Reducing Directly Connected Impervious Areas with Green Stormwater Infrastructure

C. C. Obropta, N. Del Monaco

Research output: Contribution to journalArticlepeer-review

12 Scopus citations


The emerging field of urban watershed protection often lacks a unifying goal to guide the efforts of many of its multidisciplined participants - planners, engineers, landscape architects, scientists, and local officials. This lack of common goal has made it difficult to achieve a consistent result. This paper proposes to define a unifying goal based on a physically defined unit - imperviousness. Many studies have dealt with total impervious area (TIA), but oftentimes this TIA contributes minimally to the pollutants that accumulate on impervious surfaces and wash into New Jersey's waterways during storm events. The purpose of this study is to examine and quantify mitigation strategies that are designed to reduce the impacts of directly connected impervious areas (DCIA). It is the DCIA that are directly harming local streams, rivers, lakes, and bays. By implementing green stormwater infrastructure (GSI) in a given watershed to directly intercept the runoff washing off of these DCIA, water quality, aquatic life, runoff volumes, peak discharge, and baseflow effects can be reduced, and stream quality can be improved.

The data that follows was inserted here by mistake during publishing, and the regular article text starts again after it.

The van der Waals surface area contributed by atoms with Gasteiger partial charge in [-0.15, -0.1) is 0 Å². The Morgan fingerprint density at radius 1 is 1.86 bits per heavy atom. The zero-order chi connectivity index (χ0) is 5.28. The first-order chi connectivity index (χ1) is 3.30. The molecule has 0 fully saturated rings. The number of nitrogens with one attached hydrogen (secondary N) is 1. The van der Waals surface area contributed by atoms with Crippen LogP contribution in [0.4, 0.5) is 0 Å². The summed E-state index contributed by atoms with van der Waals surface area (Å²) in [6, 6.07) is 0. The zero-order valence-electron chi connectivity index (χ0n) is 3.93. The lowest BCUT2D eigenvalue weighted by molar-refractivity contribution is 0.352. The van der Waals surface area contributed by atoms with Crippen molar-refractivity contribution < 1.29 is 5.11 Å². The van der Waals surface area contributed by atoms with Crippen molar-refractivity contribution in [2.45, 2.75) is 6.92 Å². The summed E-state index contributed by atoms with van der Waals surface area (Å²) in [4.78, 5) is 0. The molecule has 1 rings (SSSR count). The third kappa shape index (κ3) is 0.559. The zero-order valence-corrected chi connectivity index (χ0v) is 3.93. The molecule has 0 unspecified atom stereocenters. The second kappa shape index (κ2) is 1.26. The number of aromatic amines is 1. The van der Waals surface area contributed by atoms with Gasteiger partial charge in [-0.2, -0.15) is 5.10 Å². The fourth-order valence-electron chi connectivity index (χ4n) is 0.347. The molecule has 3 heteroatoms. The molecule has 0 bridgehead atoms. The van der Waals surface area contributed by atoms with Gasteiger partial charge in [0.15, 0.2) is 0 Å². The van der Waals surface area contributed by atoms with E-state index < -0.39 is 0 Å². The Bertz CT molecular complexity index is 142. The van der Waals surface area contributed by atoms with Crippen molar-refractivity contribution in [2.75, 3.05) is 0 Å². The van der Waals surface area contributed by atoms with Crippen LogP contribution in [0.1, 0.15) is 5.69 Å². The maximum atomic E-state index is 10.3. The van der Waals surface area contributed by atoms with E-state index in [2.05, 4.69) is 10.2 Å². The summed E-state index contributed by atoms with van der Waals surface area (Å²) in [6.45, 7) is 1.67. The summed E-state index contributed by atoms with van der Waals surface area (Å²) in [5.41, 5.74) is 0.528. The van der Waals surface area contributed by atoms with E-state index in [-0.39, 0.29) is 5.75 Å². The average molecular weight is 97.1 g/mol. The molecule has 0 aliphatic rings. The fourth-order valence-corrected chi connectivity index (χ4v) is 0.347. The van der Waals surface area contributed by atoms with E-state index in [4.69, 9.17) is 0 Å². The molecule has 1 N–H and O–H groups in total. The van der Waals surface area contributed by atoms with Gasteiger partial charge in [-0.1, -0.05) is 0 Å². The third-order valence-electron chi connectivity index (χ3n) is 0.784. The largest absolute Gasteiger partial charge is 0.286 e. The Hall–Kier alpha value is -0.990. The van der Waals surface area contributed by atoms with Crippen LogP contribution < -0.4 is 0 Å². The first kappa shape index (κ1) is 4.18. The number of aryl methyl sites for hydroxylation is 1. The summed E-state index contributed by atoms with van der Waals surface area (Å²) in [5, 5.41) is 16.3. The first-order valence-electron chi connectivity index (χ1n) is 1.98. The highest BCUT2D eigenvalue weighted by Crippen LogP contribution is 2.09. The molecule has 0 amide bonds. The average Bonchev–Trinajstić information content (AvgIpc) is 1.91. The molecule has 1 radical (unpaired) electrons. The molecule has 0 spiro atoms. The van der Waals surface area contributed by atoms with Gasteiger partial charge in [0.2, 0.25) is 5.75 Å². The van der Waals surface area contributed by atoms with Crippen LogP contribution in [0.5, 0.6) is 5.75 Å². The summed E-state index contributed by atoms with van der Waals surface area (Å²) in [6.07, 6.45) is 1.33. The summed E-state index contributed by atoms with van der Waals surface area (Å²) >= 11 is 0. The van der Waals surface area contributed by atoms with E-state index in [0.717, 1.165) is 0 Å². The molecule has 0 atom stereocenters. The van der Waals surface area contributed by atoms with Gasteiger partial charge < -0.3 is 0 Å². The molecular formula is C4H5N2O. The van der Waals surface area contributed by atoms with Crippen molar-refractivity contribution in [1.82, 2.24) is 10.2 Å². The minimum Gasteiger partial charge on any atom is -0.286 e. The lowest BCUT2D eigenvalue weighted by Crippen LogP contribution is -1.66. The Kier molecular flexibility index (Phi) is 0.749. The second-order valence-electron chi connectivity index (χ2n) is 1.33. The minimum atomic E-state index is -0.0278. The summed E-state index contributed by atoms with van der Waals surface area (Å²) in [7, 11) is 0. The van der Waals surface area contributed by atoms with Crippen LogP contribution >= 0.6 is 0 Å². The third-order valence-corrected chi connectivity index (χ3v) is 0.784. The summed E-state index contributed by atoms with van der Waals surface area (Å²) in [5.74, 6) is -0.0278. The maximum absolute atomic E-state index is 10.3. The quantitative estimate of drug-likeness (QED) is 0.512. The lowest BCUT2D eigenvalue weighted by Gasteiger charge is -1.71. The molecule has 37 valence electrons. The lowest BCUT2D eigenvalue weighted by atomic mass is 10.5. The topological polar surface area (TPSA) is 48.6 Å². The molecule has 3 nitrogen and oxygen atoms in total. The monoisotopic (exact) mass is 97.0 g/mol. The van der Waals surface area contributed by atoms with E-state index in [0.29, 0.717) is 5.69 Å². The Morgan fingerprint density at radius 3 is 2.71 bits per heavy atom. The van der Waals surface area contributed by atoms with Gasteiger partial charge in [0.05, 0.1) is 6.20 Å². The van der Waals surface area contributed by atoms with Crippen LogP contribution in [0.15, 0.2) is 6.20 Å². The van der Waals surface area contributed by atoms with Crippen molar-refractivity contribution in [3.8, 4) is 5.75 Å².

Original languageEnglish (US)
Article number05017004
JournalJournal of Sustainable Water in the Built Environment
Issue number1
StatePublished - Feb 1 2018

All Science Journal Classification (ASJC) codes

  • Water Science and Technology
  • Management, Monitoring, Policy and Law


  • Directly connected impervious area
  • Green stormwater infrastructure
  • Impervious area
  • Land use
  • Runoff


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